Two general perspectives can be used for transportation diversity evaluation (Litman 2009). A planning perspective evaluates specific benefits provided by increased transport diversity. For example, improving alternative modes helps reduce traffic congestion, consumer costs, parking costs, energy consumption and pollution emissions, and helps improve mobility options for non-drivers and public fitness. Some of these impacts can be quantified, and others can be evaluated qualitatively. For example, households in communities with more balanced transport systems save about $3,000 annually in transportation costs, and benefit from reduced need to chauffeur family members and friends who cannot drive. Surveys can be used to identify and estimate residents willingness to pay for improved transportation options.

Bailey (2004) uses the portion of residents who do not travel on a given day as reported in travel surveys as an indication of the number of people who are significantly transportation disadvantaged in a community. It found that the portion of residents age 65+ who do not travel on an average day ranges from 44% up to 69%, and is affected by their ability to own an automobile, ability to drive, quality of walking conditions and transit services, and community design factors.

An economic perspective evaluates the degree that current policies and planning practices are distorted in ways that reduce transportation diversity. For example, to the degree that current planning is biased in favor of motor vehicle travel over non-motorized modes, private automobile travel over public transport, and spawl over compact development, the transportation system will be excessively automobile oriented and less diverse than optimal.[4] Until such biases are fully corrected, policies that increase transport diversity, such as subsidies for alterantive modes, can be justified on second-best grounds.

Another method of quantifying transportation diversity benefits is to survey people concerning their concerns and preferences. For example, an opinion survey of the general public or representative officials might ask the value they place on improving transportation options and insuring basic mobility for people who are transportation disadvantaged, and how such objectives compare with other transportation improvement objectives such as congestion reduction and traffic safety improvements.

Information Resources

AARP (2009), The Road Ahead: AARP Survey on Transportation in Vermont, American Assocation for Retired Persons (www.aarp.org). Available at:http://assets.aarp.org/rgcenter/il/vt_transport_09.pdf.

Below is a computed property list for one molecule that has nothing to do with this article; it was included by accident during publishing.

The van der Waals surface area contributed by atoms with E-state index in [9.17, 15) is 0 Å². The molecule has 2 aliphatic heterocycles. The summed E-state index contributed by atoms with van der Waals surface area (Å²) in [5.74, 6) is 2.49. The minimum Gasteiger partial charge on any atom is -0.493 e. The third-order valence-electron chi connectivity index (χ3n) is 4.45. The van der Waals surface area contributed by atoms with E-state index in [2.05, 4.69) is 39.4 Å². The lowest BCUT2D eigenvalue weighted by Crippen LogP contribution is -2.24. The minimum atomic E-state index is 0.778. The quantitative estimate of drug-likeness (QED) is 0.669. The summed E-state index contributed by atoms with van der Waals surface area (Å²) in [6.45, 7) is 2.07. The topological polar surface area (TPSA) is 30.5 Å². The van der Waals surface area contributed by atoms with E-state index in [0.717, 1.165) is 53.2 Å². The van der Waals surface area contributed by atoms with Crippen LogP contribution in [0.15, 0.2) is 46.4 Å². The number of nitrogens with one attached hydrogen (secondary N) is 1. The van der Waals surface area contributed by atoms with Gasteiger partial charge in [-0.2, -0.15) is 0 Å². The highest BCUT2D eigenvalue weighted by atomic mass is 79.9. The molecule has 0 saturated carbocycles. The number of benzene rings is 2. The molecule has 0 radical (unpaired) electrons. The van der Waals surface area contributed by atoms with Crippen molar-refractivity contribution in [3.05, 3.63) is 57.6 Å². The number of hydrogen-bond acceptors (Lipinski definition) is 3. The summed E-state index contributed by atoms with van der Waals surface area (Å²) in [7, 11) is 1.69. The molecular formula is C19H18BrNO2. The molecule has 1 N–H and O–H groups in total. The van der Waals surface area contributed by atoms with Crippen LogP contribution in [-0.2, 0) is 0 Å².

Access Exchange International (www.globalride-sf.org) is a non-profit organization that promotes improved access to public transportation for disabled persons in developing countries.

ADA Homepage (www.usdoj.gov/crt/ada/adahom1.htm), by the U.S. Department of Transportation, provides information on implementing the Americans with Disabilities Act.

Qureshi Intikhab Ahmed, Huapu Lu and Shi Ye (2008), “Urban Transportation and Equity: A Case Study of Beijing and Karachi,” Transportation Research A, Vol. 42, Issue 1 (www.elsevier.com/locate/tra), January, pp. 125-139.

Anvita Arora and Geetam Tiwari (2007), A Handbook for Socio-Economic Impact Assessment (SEIA) of Future Urban Transport (FUT) Projects, Transportation Research and Injury Prevention Program (TRIPP), Indian Institute of Technology, New Delhi. Available at:http://cleanairinitiative.org/portal/system/files/articles-72151_handbook.pdf.

Linda Bailey (2004), Stranded Without Options, Surface Transportation Policy Project (www.transact.org). Available at: http://apta.com/resources/reportsandpublications/Documents/aging_stranded.pdf.

Judith Bell and Larry Cohen (2009), The Transportation Prescription: Bold New Ideas for Healthy, Equitable Transportation Reform in America, PolicyLink and the Prevention Institute Convergence Partnership (www.convergencepartnership.org/transportationhealthandequity).

Daniel Carlson and Zachary Howard (2010), Impacts Of VMT Reduction Strategies On Selected Areas and Groups, Washington State Department of Transportation (www.wsdot.wa.gov). Available at:www.wsdot.wa.gov/research/reports/fullreports/751.1.pdf.

CTS (2010), How Light-Rail Transit Improves Job Access for Low-Wage Workers: A Transitway Impacts Research Program (TIRP) Research Brief, Center for Transportation Studies, Univesity of Minnesota (www.cts.umn.edu). Available at:www.cts.umn.edu/Research/Featured/Transitways/documents/lowincome.pdf.

Graham Currie and Alexa Delbose (2010), Modelling the Social and Psychological Impacts of Transport Disadvantaged,” Transportation, Vol. 37, No. 6, pp. 953-966; abstract at www.springerlink.com/content/e1j732870x124241.

DFID (2003), Social Benefits in Transport Planning, UK Department for International Development (www.transport-links.org). Available at:(www.transport-links.org/transport_links/projects/projects_document_page.asp?projectid=322), describes methodologies for more comprehensive transportation project evaluation.